Desi versus videshi retail: Global brands are making more space for themselves

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January 29, 2024

Economic Times, 29 January 2024

High aspirational value, rising disposable incomes in non-metro markets, premiumisation, and social media boosting brand awareness have led to international retail brands growing at a fast pace while desi brands go easy on expansion.

Global brands such as Zara, H&M, Bugatti Fashion, La Vie en Rose, Adidas, Nike, West Elm, Starbucks, Uniqlo and Marks & Spencer are fast finding favour with Indian buyers. A significant propeller of their growth is small towns where buyers, willing to spend more, are getting more brand conscious.

According to CBRE, about two dozen international brands entered India in 2023 and expansion by global brands that are already present in the country have fuelled the demand.

Videshi retailers make more space

The retail sector recorded an all-time high leasing in 2023, taking 7.1 million sq ft across eight cities, an increase of 47% from last year despite large retailers slowing down on store expansion. A prominent factor in the growth was international brands. Retail leasing by international brands was almost 25% in 2023 compared to 14% in the previous year, ET has reported.

Canadian lingerie retailer La Vie en Rose made its debut in India in partnership with Apparel Group India and launched its first store in Delhi-NCR in July 2023 and later expanded in Pune and Bangalore. Similarly, Rimowa, a German luxury luggage brand, entered India through its partnership with Reliance Brands and opened its first store in Mumbai.

Other notable expansions by international players include French fashion & apparel brand Bugatti Fashion and the American furniture brand West Elm opening their stores in Pune, and American lingerie brand Victoria’s Secret opening stores in Hyderabad and Pune.

Making inroads into small towns

Three dozen big brands entered tier-II cities in the first nine months of 2023, as demand from smaller cities continued to be strong even after the pandemic. A good number of those were global brands.

Brands such as H&M, Marks & Spencer and GAP have entered cities like Indore, Mangalore, Patna, Ranchi, Mysore, and Coimbatore, according to data by CBRE. “India’s first retail REIT has encouraged developers to aggregate and upgrade their existing facilities, apart from developing new malls. Moreover, domestic and international fashion brands are looking to expand in non-metro cities, fueled by a well-aware and well-travelled consumer set,” Ram Chandnani, Managing Director, Advisory & Transactions Services, CBRE India, has said.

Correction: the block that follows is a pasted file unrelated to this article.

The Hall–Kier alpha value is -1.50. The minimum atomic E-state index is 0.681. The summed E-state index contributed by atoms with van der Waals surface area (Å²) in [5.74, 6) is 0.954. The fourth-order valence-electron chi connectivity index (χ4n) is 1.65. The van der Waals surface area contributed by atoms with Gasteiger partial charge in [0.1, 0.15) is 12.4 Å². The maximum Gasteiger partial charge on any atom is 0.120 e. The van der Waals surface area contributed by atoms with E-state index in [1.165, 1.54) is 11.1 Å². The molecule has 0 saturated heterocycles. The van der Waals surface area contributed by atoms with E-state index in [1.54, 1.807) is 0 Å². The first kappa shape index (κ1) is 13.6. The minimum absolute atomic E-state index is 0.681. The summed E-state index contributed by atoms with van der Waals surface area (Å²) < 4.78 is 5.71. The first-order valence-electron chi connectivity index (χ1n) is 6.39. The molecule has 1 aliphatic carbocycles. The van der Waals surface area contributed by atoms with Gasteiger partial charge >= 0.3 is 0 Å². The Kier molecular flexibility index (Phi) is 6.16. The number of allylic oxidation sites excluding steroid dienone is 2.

Desi retailers turn cautious

While international brands are expanding at a strong pace, desi retailers are turning cautious. India’s top retailers have significantly slowed down their store expansion this fiscal year, after opening a record number of outlets last year, ET has reported based on their latest investor disclosures. The top five retail chains – Reliance Retail, Titan Company, Avenue Supermarts that owns DMart, V-Mart Retail and Shoppers Stop – together opened 44% fewer stores in the first three quarters through December compared with a year earlier.

Top industry executives attributed the slowdown in store expansion to more focus on profitability when consumption had not picked up the way it was expected to and as most of the new markets are already filled up with two-four retailers, leaving little room for more outlets. It appears global retail brands are less vulnerable to these pressures.

Global brands buck the trend

Top global apparel and fast fashion brands appear to have struck a strong chord with young customers, racking up sales growth of anywhere between 40% and 60% in FY23, bucking the trend in a market where the overall demand for discretionary products slowed down, ET has reported based on latest filings with the Registrar of Companies.

For instance, Swedish fashion retailer H&M and rival Zara reported a 40% increase in its topline while Japanese brand Uniqlo saw a 60% jump in sales. American denim maker Levi Strauss and British brand Marks & Spencer posted a 54% increase. Dubai-based department store Lifestyle International, too, saw a 46% jump in revenues on a large base. These brands garnered combined annual revenues of nearly $2.6 billion, more than double compared to FY21 when it was $1.1 billion all put together.

“With consumers getting brand conscious, global brands have a natural advantage. There is a distinct aspirational momentum for international brands that carries them through. Also they can sustain having unsold inventory and discounting better than smaller peers,” Devangshu Dutta, founder of Third Eyesight, a strategy consulting firm, told ET recently. “Also, these brands have not yet reached saturation point in terms of network and hence can invest further to widen their reach.”

Even as international brands are aggressively adding more physical stores, the revenue surge was also led by brands’ shifting focus on ecommerce, which now accounts for more than a quarter of their sales, even as they face intensify competition from both local and global rivals in an increasingly crowded market where web-commerce firms continue to offer steep discounts. Over the past two years, sales growth for most retailers have been price-led, reversing the historic trend when volumes or actual demand drove a bulk of the sales.

The fashion retail segment has been struggling with a demand slowdown since January last year due to inflationary headwinds. The overall retail growth slowed down to 6% in both March and April, increasing marginally to 9% in August and September before falling slightly to 7% in October and November, according to the Retailers Association of India.

(Published in Economic Times)